A road less travelled…

29th April 2016

For many in the oil and gas industry, the annual pilgrimage to the Offshore Technology Conference (OTC) in Houston is a road well-travelled. The week itself is not for the faint hearted with early starts, late finishes, and those extra-long days driven by the need to beat the Houston humidity and traffic, as much as the need to make the show a success.

During the early morning stroll from the parking lot up to the NRG Park, I walk past the bronze statues (a tribute to the Texas rodeo) to what will be our ‘bull ring’ for the week. While the technical conference provides the opportunity to share learning across the industry, the real work is done on the exhibition floor.

In 2016, we stand on the very edge (pessimists may argue that it’s an abyss rather than an edge) for change in the industry. Is this change driven by adversity from a low oil price or necessity from an unsustainable high oil price?

Those discussing low oil price this week will be left behind. If we are still wondering about what to do then the game is over – this week is about what we are already doing to effect change.

The industry by its very nature evolves and changes constantly. Think how radical it must have been to introduce roller cone drill bits reducing cost in the early 1900s from $25 to $6 per foot. That technology gave the Hughes Tool company exclusivity to the market, created great wealth, made Howard Hughes a household name, and the rest is history.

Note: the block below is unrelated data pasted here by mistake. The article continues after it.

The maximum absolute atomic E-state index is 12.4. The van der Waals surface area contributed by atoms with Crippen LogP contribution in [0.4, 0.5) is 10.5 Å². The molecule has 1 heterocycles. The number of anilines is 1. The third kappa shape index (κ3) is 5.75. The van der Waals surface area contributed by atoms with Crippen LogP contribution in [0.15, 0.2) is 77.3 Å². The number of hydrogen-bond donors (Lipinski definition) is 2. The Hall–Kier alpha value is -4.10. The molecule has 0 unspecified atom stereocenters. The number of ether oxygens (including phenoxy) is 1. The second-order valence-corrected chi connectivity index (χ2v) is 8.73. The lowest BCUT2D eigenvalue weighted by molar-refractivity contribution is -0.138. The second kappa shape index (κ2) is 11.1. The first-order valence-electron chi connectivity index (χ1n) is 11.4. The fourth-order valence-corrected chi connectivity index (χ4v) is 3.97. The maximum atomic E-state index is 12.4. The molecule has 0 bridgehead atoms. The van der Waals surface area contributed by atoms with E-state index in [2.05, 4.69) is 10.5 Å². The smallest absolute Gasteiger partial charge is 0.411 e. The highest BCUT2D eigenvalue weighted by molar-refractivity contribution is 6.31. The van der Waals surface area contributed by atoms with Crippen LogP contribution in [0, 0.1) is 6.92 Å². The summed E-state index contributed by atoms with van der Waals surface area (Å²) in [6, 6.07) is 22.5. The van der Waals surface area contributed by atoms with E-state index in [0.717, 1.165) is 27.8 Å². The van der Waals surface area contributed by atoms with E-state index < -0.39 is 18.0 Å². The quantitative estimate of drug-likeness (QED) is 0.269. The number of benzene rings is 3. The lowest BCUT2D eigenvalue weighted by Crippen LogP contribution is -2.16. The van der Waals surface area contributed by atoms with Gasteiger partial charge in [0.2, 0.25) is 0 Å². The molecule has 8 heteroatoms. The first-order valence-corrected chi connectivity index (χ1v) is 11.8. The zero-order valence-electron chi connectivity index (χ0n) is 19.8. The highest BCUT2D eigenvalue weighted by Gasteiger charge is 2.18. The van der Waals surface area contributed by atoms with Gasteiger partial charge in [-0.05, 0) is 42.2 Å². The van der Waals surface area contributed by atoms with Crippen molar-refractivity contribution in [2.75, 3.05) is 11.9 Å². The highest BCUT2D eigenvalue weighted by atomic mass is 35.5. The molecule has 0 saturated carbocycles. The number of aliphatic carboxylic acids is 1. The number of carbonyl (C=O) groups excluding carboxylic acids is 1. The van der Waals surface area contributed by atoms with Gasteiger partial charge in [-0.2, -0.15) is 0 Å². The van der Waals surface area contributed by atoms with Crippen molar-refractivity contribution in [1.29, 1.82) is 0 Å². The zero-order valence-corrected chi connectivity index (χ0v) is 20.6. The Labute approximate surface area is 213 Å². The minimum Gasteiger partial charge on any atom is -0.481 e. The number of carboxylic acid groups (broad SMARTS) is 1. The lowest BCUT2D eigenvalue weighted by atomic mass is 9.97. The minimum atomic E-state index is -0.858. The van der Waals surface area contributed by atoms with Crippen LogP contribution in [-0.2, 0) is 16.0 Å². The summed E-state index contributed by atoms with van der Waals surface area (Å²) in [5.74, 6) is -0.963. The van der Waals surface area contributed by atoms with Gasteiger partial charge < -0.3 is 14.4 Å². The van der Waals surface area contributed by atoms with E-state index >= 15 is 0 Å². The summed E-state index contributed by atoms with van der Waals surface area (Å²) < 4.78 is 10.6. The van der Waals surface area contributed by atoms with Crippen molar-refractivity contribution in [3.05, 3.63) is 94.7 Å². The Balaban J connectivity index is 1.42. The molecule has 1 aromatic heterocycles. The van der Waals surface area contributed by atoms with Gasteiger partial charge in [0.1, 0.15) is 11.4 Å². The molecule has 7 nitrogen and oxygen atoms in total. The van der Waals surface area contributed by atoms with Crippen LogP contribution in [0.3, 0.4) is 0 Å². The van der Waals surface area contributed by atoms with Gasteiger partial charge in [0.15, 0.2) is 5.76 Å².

Technology and new product launches have always featured heavily at OTC, as companies vie for attention and competitive advantage. In a highly competitive environment, oil and gas companies have invested in technology either through acquisition or organic growth, as hydrocarbon basins have become more challenging to exploit.

Individuals and organisations traditionally want to succeed on their own. Whilst consolidation within the industry and falling stock values may trigger yet more mergers and acquisitions, we still maintain a competitive nature.

Where we usually measure success purely in dollars, at OTC it is measured in knowledge gained. The show has always been a networking event where longstanding relationships are revisited and new ones created. Perhaps now is the time to put rivalries aside for the greater good, and for competition to fall aside to collaboration - definitely a road less travelled for the oil and gas industry. 

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